Taking a Laptop to England

Archived Q&A and Reviews

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My daughter is going to grad school at Cambridge and at the moment has her heart set on getting a Macintosh laptop computer for her papers and research. Has anyone had any recent experience studying and writing in England, Cambridge in particular, and any thoughts about what might work best? Becky

I have relatively recent experience with this, as a professor I work with went to Cambridge last fall.The residences, at least, have Windows NT installed.

However, if you got a G4 (not an ibook) you'd probably be fine, since interoperability is good. The G4's are incredibly good machines and work nearly flawlessly, so once set up she should have no problems. The iBooks are less reliable (and a lot cheaper). It's almost always a bad idea to make a Mac user use a PC since it makes them less productive for a somewhat unforseen time and makes them cranky in general.

If you decide to get a PC make sure you get a good one (either Dell or IBM) because any failures will be annoying to deal with in a foreign country, not because they don't have a place to fix them, but because you don't know the place and have an added level of complexity. .

I advise graduate students on this sort of thing all the time.. They always regret not spending the extra money and getting the reliable machine. And, if she's done well enough to be doing graduate work at Cambridge, her work will mean a lot to her and she deserves it. Myriam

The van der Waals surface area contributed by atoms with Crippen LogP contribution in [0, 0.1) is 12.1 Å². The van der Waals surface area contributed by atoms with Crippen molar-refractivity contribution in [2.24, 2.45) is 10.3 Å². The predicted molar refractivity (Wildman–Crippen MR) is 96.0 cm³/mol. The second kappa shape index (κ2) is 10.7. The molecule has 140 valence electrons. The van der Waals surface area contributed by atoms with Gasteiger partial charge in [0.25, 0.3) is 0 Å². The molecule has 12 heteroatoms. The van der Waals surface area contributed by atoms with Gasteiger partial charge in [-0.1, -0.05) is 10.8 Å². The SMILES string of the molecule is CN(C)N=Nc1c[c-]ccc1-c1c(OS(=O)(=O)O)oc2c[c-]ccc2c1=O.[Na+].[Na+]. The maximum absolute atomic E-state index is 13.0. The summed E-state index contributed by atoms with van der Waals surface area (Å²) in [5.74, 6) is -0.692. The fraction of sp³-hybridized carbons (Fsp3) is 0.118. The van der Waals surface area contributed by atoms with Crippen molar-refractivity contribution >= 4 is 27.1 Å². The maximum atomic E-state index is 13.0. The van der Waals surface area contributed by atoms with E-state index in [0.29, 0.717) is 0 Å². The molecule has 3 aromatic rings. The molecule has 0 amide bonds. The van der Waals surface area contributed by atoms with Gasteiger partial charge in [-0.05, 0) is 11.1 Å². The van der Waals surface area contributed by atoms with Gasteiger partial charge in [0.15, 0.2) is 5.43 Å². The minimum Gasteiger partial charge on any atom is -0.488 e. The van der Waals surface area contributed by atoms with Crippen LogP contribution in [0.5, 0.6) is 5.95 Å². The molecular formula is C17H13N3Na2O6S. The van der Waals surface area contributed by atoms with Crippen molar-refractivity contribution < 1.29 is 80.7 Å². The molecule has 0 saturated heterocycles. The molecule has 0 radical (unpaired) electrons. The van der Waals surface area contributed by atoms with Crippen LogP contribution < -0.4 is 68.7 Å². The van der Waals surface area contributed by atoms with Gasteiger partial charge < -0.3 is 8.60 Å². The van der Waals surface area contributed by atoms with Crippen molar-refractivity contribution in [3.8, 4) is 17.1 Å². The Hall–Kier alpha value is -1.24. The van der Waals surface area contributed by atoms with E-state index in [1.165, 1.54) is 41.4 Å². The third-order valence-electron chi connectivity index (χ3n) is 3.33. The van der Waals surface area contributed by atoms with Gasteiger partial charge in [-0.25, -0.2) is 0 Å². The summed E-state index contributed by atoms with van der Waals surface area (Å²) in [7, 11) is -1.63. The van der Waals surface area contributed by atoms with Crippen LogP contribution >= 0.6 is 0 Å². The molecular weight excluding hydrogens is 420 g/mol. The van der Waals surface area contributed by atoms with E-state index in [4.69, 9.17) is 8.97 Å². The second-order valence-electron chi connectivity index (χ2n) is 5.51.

I worked in a university setting in London, and everyone used Macs (science setting). American Macs are compatible with everything regarding network and modems. What isn't compatible is the voltage (you need a transformer, DO NOT use a high wattage transformer that they sell for hairdryers, get a low wattage transformer for electronics, it is perfectly safe) and the phone plug for the modem (a simple adaptor is necessary, otherwise a modem here works the same over there even though the ring is different). A good place to buy this stuff is a shop on the right hand side of University Avenue when you are driving to the freeway, around 6th street, it has a bunch of signs in front. The shop owner has lots of good advice. Computers, like everything else in England, are overpriced. THen again, the transformer necessary to bring 220 volts to 110 is a heavy little brick (not much larger than a notebook power supply, but heavier) and makes portability an issue. i guess you could have two, one at home and one at your work desk so you wouldn't have to lug it around. I can't speak specifically about Cambridge. Joe